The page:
WTNYJuly 26, 2006
Short Stocks
By Bryan Smith

Short-season baseball. A hodgepodge of good college players, learning high school players, foreign players of every background. Age differences can run up to about 6 years - wood bat experience about the same.

For these reasons, judging short-season baseball has always been a torment to me. It's hard to get a good handle on players when you have very little context about what it means that they're doing. However, any dismissal of short-season baseball means you don't see Anibal Sanchez or Radhammes Liz coming, when everyone else did.

As of yet I have no great way to add context to short-season numbers, but I think it's best to pull players into categories they fit in, and evaluate them there. College players in short-season ball are evaluated separate from the high school players of the same caliber. Players who spent their springs in extended spring training get grouped into one as well.

Looking at the leaderboards and through the box scores of short-season leagues with this mindset, certain players start to jump out. Here's a list I have of players impressing in their non-impressive leagues this summer ...

Removed From Aluminum

We expect big things from the college crop at this level, as we would if they started next season in low-A. And most of the time, they deliver - short-season leaderboards are littered with college players, some just organizational guys drafted after the 20th round. Looking at the leaderboards, you then have to pick a player who has completely distinguished himself from those around him.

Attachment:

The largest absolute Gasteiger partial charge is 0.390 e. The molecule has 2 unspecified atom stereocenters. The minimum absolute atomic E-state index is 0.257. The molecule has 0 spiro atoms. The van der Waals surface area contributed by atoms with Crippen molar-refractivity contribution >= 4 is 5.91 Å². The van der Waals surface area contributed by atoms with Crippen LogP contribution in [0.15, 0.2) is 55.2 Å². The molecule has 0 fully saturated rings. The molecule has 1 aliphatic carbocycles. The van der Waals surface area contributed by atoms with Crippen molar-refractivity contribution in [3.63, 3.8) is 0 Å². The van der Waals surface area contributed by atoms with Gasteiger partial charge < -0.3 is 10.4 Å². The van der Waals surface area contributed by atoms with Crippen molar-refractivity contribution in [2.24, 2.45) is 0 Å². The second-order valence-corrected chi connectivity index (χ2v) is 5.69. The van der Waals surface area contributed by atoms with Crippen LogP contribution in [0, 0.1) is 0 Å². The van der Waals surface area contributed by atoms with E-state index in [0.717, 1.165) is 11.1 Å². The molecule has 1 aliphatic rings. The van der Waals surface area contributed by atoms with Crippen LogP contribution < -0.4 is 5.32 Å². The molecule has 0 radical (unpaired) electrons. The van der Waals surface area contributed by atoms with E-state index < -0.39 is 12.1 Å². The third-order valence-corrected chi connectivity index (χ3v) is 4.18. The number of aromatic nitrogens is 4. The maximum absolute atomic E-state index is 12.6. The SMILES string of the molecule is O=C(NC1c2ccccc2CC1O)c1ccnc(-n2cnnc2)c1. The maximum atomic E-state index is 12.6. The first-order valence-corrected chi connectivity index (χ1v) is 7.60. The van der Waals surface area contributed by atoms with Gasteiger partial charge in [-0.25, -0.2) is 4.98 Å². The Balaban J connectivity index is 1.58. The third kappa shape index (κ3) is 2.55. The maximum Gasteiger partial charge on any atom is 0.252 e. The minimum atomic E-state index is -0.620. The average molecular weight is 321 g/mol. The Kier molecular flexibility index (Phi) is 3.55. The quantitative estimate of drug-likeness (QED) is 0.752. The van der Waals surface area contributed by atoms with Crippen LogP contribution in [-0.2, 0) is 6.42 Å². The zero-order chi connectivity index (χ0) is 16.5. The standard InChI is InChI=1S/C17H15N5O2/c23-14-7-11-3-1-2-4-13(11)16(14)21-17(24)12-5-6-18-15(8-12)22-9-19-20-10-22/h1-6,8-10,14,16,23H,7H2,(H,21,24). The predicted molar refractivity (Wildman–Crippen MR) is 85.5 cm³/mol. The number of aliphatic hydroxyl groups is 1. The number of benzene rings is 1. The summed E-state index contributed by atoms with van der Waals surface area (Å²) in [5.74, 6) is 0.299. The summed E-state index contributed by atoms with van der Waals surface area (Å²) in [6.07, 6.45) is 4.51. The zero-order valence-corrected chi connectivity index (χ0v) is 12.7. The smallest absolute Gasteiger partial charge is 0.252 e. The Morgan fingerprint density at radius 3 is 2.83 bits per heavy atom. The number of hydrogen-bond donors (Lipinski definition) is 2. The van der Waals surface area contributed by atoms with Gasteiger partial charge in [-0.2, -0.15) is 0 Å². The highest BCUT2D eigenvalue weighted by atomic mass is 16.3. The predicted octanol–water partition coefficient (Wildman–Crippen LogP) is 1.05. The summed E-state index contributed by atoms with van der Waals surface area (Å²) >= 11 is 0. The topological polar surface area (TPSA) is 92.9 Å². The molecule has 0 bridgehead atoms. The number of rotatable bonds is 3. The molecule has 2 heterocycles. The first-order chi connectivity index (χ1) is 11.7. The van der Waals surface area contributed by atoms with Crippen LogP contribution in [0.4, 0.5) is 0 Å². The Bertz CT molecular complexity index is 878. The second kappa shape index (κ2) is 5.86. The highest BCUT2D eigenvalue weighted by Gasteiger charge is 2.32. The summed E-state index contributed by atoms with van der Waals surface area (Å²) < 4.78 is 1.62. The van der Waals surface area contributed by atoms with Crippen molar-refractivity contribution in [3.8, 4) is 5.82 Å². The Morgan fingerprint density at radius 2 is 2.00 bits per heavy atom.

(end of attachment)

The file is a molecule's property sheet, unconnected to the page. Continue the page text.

When Evan Longoria left the New York-Penn League, the home run race suddenly became a one man show. Yesterday, we talked about how Warren McFadden is benefitting in the Cape Cod League from no longer playing in Tulane's AAA stadium. The same is now happening for Mark Hamilton, who has twice as many home runs as the nearest slugger. Readers will know that I've long loved Hamilton, and that his stock really jumped for me when I found out he was hitting .245/.383/.592 on Friday nights in college. The Cards will probably jump Hamilton to high-A next season, but as long as the strikeouts don't bring him down, Hamilton should rise quickly. I still don't believe he slipped through the second round.

I'll go with an atypical selection for my pitcher in this category: Steve Uhlmansiek. Unlike Hamilton, Uhlmansiek wasn't playing in college baseball as of two months ago, nor even 14 months ago. But the Mariner southpaw was once Mike Pelfrey's ace-teammate at Wichita State, and Seattle drafted him knowing he had to be healed first. The road to recovery from arm surgery is a long one, so his performance thus far is just a stepping stone. But after spending two years forgotten about as a prospect, Uhlmansiek belongs in the discussion once again.